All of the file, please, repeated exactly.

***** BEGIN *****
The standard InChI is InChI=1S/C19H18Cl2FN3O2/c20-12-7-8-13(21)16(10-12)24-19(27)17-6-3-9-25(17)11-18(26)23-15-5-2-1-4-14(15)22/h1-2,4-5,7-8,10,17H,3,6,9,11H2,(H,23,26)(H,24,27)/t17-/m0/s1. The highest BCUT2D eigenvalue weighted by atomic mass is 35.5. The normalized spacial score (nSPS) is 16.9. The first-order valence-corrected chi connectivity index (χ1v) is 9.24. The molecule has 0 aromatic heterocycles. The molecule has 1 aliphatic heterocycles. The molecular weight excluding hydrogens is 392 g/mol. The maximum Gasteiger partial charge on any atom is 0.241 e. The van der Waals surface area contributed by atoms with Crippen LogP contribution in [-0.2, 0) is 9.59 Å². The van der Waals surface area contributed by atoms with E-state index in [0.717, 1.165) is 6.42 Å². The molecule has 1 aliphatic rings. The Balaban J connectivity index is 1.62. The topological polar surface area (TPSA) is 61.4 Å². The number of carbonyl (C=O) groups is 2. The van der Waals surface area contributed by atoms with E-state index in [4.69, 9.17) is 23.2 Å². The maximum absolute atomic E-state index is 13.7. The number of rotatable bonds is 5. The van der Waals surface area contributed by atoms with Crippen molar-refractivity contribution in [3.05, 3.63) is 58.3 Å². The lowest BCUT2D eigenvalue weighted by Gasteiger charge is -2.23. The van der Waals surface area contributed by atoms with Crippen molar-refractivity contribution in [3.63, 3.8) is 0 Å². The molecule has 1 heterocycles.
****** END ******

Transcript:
The standard InChI is InChI=1S/C19H18Cl2FN3O2/c20-12-7-8-13(21)16(10-12)24-19(27)17-6-3-9-25(17)11-18(26)23-15-5-2-1-4-14(15)22/h1-2,4-5,7-8,10,17H,3,6,9,11H2,(H,23,26)(H,24,27)/t17-/m0/s1. The highest BCUT2D eigenvalue weighted by atomic mass is 35.5. The normalized spacial score (nSPS) is 16.9. The first-order valence-corrected chi connectivity index (χ1v) is 9.24. The molecule has 0 aromatic heterocycles. The molecule has 1 aliphatic heterocycles. The molecular weight excluding hydrogens is 392 g/mol. The maximum Gasteiger partial charge on any atom is 0.241 e. The van der Waals surface area contributed by atoms with Crippen LogP contribution in [-0.2, 0) is 9.59 Å². The van der Waals surface area contributed by atoms with E-state index in [0.717, 1.165) is 6.42 Å². The molecule has 1 aliphatic rings. The Balaban J connectivity index is 1.62. The topological polar surface area (TPSA) is 61.4 Å². The number of carbonyl (C=O) groups is 2. The van der Waals surface area contributed by atoms with E-state index in [4.69, 9.17) is 23.2 Å². The maximum absolute atomic E-state index is 13.7. The number of rotatable bonds is 5. The van der Waals surface area contributed by atoms with Crippen molar-refractivity contribution in [3.05, 3.63) is 58.3 Å². The lowest BCUT2D eigenvalue weighted by Gasteiger charge is -2.23. The van der Waals surface area contributed by atoms with Crippen molar-refractivity contribution in [3.63, 3.8) is 0 Å². The molecule has 1 heterocycles.